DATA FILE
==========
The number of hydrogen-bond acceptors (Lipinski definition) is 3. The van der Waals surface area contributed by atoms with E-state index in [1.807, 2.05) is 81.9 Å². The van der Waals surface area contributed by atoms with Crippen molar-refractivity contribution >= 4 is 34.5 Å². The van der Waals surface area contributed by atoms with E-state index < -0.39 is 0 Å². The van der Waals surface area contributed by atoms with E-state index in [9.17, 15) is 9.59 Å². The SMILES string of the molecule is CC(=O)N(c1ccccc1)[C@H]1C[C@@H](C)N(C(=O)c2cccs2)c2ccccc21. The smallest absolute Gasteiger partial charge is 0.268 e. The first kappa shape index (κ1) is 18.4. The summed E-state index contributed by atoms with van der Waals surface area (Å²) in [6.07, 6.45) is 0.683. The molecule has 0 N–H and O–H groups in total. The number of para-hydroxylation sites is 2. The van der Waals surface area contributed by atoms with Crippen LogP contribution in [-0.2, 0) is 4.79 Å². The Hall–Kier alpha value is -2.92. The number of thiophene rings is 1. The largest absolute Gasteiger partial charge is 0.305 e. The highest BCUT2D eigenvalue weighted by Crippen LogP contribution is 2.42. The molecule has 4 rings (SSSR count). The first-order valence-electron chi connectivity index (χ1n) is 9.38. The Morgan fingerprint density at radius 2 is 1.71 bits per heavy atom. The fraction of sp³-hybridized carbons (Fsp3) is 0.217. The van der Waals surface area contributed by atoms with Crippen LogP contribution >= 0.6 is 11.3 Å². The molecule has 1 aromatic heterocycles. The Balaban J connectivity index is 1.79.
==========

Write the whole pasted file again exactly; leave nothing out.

The number of hydrogen-bond acceptors (Lipinski definition) is 3. The van der Waals surface area contributed by atoms with E-state index in [1.807, 2.05) is 81.9 Å². The van der Waals surface area contributed by atoms with Crippen molar-refractivity contribution >= 4 is 34.5 Å². The van der Waals surface area contributed by atoms with E-state index < -0.39 is 0 Å². The van der Waals surface area contributed by atoms with E-state index in [9.17, 15) is 9.59 Å². The SMILES string of the molecule is CC(=O)N(c1ccccc1)[C@H]1C[C@@H](C)N(C(=O)c2cccs2)c2ccccc21. The smallest absolute Gasteiger partial charge is 0.268 e. The first kappa shape index (κ1) is 18.4. The summed E-state index contributed by atoms with van der Waals surface area (Å²) in [6.07, 6.45) is 0.683. The molecule has 0 N–H and O–H groups in total. The number of para-hydroxylation sites is 2. The van der Waals surface area contributed by atoms with Crippen LogP contribution in [-0.2, 0) is 4.79 Å². The Hall–Kier alpha value is -2.92. The number of thiophene rings is 1. The largest absolute Gasteiger partial charge is 0.305 e. The highest BCUT2D eigenvalue weighted by Crippen LogP contribution is 2.42. The molecule has 4 rings (SSSR count). The first-order valence-electron chi connectivity index (χ1n) is 9.38. The Morgan fingerprint density at radius 2 is 1.71 bits per heavy atom. The fraction of sp³-hybridized carbons (Fsp3) is 0.217. The van der Waals surface area contributed by atoms with Crippen LogP contribution >= 0.6 is 11.3 Å². The molecule has 1 aromatic heterocycles. The Balaban J connectivity index is 1.79.